Agatha Christie’s Poirot: The Big Four (2013)
Agatha Christie’s Poirot: The Big Four (2013) (Season 13, episode 2) shows us in heavy-hitter territory with big guns coming together in circumstances we expect them to pull off genuinely bravura performances. Let’s start with the script by one of the most reliable hands in the business. Mark Gatiss and Ian Hallard are credited. I make no comment how the latter came to get the job. I simply assume the relationship between them was not considered relevant and that he earned this sole writing job on merit. Appropriately given the title, we have Hercule Poirot (David Suchet), Captain Hastings (Hugh Fraser), Miss Lemon (Pauline Moran) and Assistant Commissioner Japp (Philip Jackson) in a reunion episode to celebrate the final set of adaptations to more or less complete the Christie canon. Having brought them all together, it seems rather a shame not to give Hastings and Miss Lemon more screen time. Hastings in particular is made to look even more a sidekick adrift without a rudder than usual in this episode.
I’m also obliged to characterise this play-dead ploy from Poirot as even more cruel than usual. We’ve grown used to his benign contempt for those inferior mortals around him, but allowing them to go through a funeral is pushing it a little. While thinking about that, we should also comment on the absurdity of the police not noticing the absence of a body at the site of the explosion. Even in those pre-CSI days, the amateur forensic team would have noted the absence of body parts and blood. The fact someone found his walking stick confirms a search. This means, at the very least, Japp must have been aware of the pretense and so in on the decision to abuse the emotional health of the two sidekicks. I was also disappointed not to use the device of Hercule reappearing as Achille. One of the problems of pretending death is where to hide when you have one of the most recognisable faces in London. Agatha Christie’s in plain sight solution might be a little silly, but it’s better than the embarrassed silence of this plot. Perhaps they did not want to sacrifice the mustache
We should not be surprised this potboiler melodrama, first published in 1927, has been left untouched until now. Structurally, the first book appeared as a fix-up, i.e. the elements in the book were published separately as short stories and then amalgamated into the “novel” we know today (or rather we avoid knowing today because it’s one of Christie’s worst books). That’s why some applause should ring out for Mark Gatiss. He has contrived to completely restructure the basics of the plot, changing the order of the deaths, and producing a coherent story with a rather remarkable ending in which everything but the kitchen sink appears to pad it out. This is not so much a condemnation as you might imagine. The unmasking of the villain may grow increasingly absurd, but there are elements of fun to make it watchable including the rather pleasing attack on Poirot’s vanity and his sense of theatricality in wanting a confrontation with all the suspects at the end.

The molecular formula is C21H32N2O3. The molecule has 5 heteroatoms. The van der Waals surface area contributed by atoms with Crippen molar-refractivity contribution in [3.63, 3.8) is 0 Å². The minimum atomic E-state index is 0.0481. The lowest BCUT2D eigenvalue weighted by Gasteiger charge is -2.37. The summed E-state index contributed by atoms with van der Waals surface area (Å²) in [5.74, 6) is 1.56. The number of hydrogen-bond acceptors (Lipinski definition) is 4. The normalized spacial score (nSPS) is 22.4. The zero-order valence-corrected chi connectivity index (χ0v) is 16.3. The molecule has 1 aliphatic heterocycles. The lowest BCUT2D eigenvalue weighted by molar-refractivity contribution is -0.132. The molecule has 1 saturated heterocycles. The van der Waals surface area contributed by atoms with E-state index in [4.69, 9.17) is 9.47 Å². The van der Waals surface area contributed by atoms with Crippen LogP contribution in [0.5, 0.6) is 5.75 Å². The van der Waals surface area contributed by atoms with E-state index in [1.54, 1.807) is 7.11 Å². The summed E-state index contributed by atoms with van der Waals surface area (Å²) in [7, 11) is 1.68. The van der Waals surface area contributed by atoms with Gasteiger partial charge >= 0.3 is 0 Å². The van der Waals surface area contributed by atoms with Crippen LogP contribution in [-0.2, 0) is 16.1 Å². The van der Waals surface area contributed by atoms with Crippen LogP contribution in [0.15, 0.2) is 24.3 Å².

So what’s this version of the story all about? Well, despite the advanced age of our primary characters, we’re set in the 1930s at a time when the world is beginning to fear there might be a second war. There are incidents in different countries which cause a certain loss of confidence. News media whisper the name of a new criminal organisation calling itself The Big Four which seems to ferment disorder with a view to profiting from arms sales. Led by a Chinese thinker, the Peace Party tries to right the balance, but an attempt to produce some degree of rapprochement with Russia comes unstuck when an old Russian chessmaster dies unexpectedly while playing an exhibition match. With suspicion falling on Abe Ryland (James Carroll Jordan), one of the people fronting the Peace Party, he disappears. This suggests he is one of The Big Four. Then one of the world’s experts on the Chinese leader is brutally murdered in his home. What is it that this leader is trying to hide? When a further murder implicates Madame Olivier (Patricia Hodge), the third leading member of the Peace Party, the press are convinced this Party has been playing a double game, terrorists masquerading as peace ambassadors.